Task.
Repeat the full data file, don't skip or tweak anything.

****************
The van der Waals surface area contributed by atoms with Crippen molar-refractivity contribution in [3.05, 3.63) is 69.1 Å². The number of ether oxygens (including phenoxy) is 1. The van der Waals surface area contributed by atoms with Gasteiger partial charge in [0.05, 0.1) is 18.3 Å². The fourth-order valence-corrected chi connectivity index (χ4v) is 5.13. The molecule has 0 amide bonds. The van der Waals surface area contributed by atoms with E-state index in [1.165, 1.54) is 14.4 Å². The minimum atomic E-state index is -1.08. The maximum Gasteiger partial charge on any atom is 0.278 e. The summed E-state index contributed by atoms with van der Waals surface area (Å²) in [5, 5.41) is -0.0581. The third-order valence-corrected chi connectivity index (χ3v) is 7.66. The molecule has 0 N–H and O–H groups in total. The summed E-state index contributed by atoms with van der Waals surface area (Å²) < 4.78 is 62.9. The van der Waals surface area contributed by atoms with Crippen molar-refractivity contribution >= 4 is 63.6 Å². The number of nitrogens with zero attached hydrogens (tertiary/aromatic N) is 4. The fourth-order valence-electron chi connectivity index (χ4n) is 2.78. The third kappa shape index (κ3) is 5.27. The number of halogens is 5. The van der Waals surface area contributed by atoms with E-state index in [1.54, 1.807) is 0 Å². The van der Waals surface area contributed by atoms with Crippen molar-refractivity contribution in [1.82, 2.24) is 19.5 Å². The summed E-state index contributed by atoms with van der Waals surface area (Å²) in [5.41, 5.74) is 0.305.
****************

The van der Waals surface area contributed by atoms with Crippen molar-refractivity contribution in [3.05, 3.63) is 69.1 Å². The number of ether oxygens (including phenoxy) is 1. The van der Waals surface area contributed by atoms with Gasteiger partial charge in [0.05, 0.1) is 18.3 Å². The fourth-order valence-corrected chi connectivity index (χ4v) is 5.13. The molecule has 0 amide bonds. The van der Waals surface area contributed by atoms with E-state index in [1.165, 1.54) is 14.4 Å². The minimum atomic E-state index is -1.08. The maximum Gasteiger partial charge on any atom is 0.278 e. The summed E-state index contributed by atoms with van der Waals surface area (Å²) in [5, 5.41) is -0.0581. The third-order valence-corrected chi connectivity index (χ3v) is 7.66. The molecule has 0 N–H and O–H groups in total. The summed E-state index contributed by atoms with van der Waals surface area (Å²) < 4.78 is 62.9. The van der Waals surface area contributed by atoms with Crippen molar-refractivity contribution >= 4 is 63.6 Å². The number of nitrogens with zero attached hydrogens (tertiary/aromatic N) is 4. The fourth-order valence-electron chi connectivity index (χ4n) is 2.78. The third kappa shape index (κ3) is 5.27. The number of halogens is 5. The van der Waals surface area contributed by atoms with E-state index in [1.54, 1.807) is 0 Å². The van der Waals surface area contributed by atoms with Crippen molar-refractivity contribution in [1.82, 2.24) is 19.5 Å². The summed E-state index contributed by atoms with van der Waals surface area (Å²) in [5.41, 5.74) is 0.305.